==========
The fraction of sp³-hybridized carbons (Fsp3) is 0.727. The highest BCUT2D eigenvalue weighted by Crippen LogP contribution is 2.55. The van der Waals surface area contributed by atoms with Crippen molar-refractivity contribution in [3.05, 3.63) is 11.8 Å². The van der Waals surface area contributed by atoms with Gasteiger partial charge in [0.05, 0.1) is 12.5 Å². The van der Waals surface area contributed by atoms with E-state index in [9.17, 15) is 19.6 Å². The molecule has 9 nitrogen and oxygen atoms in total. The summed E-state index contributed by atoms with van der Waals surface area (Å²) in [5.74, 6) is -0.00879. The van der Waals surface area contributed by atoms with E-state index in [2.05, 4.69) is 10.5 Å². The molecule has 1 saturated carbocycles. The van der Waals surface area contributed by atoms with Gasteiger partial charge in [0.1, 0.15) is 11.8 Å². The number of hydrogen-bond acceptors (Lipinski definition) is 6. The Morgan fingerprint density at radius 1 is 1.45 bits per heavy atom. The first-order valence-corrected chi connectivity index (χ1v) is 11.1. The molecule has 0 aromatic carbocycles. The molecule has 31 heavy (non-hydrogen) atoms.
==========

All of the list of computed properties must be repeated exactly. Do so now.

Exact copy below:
The fraction of sp³-hybridized carbons (Fsp3) is 0.727. The highest BCUT2D eigenvalue weighted by Crippen LogP contribution is 2.55. The van der Waals surface area contributed by atoms with Crippen molar-refractivity contribution in [3.05, 3.63) is 11.8 Å². The van der Waals surface area contributed by atoms with Gasteiger partial charge in [0.05, 0.1) is 12.5 Å². The van der Waals surface area contributed by atoms with E-state index in [9.17, 15) is 19.6 Å². The molecule has 9 nitrogen and oxygen atoms in total. The summed E-state index contributed by atoms with van der Waals surface area (Å²) in [5.74, 6) is -0.00879. The van der Waals surface area contributed by atoms with E-state index in [2.05, 4.69) is 10.5 Å². The molecule has 1 saturated carbocycles. The van der Waals surface area contributed by atoms with Gasteiger partial charge in [0.1, 0.15) is 11.8 Å². The number of hydrogen-bond acceptors (Lipinski definition) is 6. The Morgan fingerprint density at radius 1 is 1.45 bits per heavy atom. The first-order valence-corrected chi connectivity index (χ1v) is 11.1. The molecule has 0 aromatic carbocycles. The molecule has 31 heavy (non-hydrogen) atoms.